MohamedKhalil, Arif AliShukralla, RonanKilbride, GerrardMullins, PeterWiddess- Walsh, NormanDelanty and HanyEl-Naggar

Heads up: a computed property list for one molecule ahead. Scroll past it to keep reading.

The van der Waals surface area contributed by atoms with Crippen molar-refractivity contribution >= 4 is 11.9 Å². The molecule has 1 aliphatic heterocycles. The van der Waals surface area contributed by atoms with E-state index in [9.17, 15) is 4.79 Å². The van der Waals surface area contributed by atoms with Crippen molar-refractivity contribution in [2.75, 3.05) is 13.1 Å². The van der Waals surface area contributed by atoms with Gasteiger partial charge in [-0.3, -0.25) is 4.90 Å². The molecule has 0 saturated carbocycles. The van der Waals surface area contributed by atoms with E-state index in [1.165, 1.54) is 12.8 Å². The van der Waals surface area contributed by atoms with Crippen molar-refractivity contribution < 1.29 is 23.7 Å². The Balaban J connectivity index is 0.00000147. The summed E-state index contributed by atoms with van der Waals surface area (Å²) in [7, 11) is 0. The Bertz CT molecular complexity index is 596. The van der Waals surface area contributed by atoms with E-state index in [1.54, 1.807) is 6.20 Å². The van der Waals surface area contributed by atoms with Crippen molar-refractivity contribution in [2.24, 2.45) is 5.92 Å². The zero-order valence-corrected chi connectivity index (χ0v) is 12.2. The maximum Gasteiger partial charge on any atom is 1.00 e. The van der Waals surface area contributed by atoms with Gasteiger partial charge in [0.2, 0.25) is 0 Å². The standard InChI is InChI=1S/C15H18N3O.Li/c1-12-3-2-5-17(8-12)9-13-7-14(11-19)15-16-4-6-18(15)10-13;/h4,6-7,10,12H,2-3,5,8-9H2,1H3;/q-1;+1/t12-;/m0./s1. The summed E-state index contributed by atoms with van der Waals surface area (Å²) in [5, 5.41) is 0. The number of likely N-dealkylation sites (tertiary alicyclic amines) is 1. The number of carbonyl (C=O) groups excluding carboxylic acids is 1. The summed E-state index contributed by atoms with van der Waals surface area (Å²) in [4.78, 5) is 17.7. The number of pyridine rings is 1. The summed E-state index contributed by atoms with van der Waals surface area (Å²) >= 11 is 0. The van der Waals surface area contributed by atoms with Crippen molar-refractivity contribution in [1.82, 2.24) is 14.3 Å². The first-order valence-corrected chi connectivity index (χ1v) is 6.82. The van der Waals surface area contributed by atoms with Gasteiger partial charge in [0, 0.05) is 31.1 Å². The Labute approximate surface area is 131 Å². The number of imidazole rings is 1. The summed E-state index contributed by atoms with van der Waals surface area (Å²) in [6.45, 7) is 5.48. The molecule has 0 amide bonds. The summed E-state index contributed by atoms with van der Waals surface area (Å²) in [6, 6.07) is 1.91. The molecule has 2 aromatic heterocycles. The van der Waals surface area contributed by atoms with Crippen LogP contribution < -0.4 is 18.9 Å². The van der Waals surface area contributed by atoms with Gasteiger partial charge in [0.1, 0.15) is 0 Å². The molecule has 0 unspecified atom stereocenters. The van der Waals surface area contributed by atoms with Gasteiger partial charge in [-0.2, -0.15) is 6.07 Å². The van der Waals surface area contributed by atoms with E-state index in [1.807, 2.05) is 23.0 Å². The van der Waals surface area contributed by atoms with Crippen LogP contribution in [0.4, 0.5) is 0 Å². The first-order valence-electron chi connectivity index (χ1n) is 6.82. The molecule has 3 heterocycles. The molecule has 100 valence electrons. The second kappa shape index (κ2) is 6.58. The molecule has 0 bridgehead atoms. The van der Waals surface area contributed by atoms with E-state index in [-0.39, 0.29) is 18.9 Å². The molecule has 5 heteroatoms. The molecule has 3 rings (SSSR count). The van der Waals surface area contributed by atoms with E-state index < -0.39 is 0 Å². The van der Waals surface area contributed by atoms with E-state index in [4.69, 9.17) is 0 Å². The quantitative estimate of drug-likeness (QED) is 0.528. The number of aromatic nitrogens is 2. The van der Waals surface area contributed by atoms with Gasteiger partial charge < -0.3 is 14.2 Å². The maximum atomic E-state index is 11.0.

Ictal arrhythmias are disturbances of cardiac conduction that occur during clinical or electrographic seizures. Ictal asystole (IA) is rare, and its incidence can range from 0.3-0.4% in patients with epilepsy who were monitored by video-EEG (van der Lende et al., 2015). We report on ten patients (six males and four females) with an age ranging from 31 to 70 years old) who were monitored in our video-EEG (VEEG) unit over the last eight years. These patients were selected based on the history of documented ictal asystole during inpatient VEEG monitoring). In our series the mean latency from the seizure onset to the onset of ictal asystole was 22 seconds and the mean duration of the IA was 15.8 seconds. During the asystolic phase the seizures may clinically continue or syncopal signs may supervene. In our case series all the patients had either left or right temporal lobe epilepsy, six of which were lesional. We found two patterns of ictal semiology in our series. The first group of patients included five patients who experienced a rapid onset of IA in their seizure and the second group where the latency of ictal asystole was relatively late. All our cohort had a permanent pacemaker following the diagnosis, six of these patients have been event free since placement.
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